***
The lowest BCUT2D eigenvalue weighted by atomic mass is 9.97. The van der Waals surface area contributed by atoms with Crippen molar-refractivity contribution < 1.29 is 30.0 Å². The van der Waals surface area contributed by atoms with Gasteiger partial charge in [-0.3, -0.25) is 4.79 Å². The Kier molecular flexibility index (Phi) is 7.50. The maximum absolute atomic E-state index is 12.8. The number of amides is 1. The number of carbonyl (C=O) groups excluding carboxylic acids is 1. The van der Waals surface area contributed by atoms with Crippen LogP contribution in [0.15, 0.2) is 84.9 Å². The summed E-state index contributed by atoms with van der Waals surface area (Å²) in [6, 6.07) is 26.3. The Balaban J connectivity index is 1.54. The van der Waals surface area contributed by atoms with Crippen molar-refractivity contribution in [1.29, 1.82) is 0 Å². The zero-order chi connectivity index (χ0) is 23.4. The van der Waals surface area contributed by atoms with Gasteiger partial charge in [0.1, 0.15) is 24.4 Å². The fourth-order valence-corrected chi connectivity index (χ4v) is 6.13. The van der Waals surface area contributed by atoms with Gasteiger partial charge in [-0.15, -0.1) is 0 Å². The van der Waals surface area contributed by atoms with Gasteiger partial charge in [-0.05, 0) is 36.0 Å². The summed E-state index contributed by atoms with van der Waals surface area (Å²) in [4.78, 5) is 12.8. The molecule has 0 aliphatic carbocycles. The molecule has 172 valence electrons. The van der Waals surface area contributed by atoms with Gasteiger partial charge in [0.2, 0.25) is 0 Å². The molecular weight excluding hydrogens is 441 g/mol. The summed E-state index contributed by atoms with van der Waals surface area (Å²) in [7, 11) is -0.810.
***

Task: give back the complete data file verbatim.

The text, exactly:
The lowest BCUT2D eigenvalue weighted by atomic mass is 9.97. The van der Waals surface area contributed by atoms with Crippen molar-refractivity contribution < 1.29 is 30.0 Å². The van der Waals surface area contributed by atoms with Gasteiger partial charge in [-0.3, -0.25) is 4.79 Å². The Kier molecular flexibility index (Phi) is 7.50. The maximum absolute atomic E-state index is 12.8. The number of amides is 1. The number of carbonyl (C=O) groups excluding carboxylic acids is 1. The van der Waals surface area contributed by atoms with Crippen LogP contribution in [0.15, 0.2) is 84.9 Å². The summed E-state index contributed by atoms with van der Waals surface area (Å²) in [6, 6.07) is 26.3. The Balaban J connectivity index is 1.54. The van der Waals surface area contributed by atoms with Crippen molar-refractivity contribution in [1.29, 1.82) is 0 Å². The zero-order chi connectivity index (χ0) is 23.4. The van der Waals surface area contributed by atoms with Gasteiger partial charge in [0.1, 0.15) is 24.4 Å². The fourth-order valence-corrected chi connectivity index (χ4v) is 6.13. The van der Waals surface area contributed by atoms with Gasteiger partial charge in [-0.15, -0.1) is 0 Å². The van der Waals surface area contributed by atoms with Gasteiger partial charge in [-0.05, 0) is 36.0 Å². The summed E-state index contributed by atoms with van der Waals surface area (Å²) in [4.78, 5) is 12.8. The molecule has 0 aliphatic carbocycles. The molecule has 172 valence electrons. The van der Waals surface area contributed by atoms with Gasteiger partial charge in [0.2, 0.25) is 0 Å². The molecular weight excluding hydrogens is 441 g/mol. The summed E-state index contributed by atoms with van der Waals surface area (Å²) in [7, 11) is -0.810.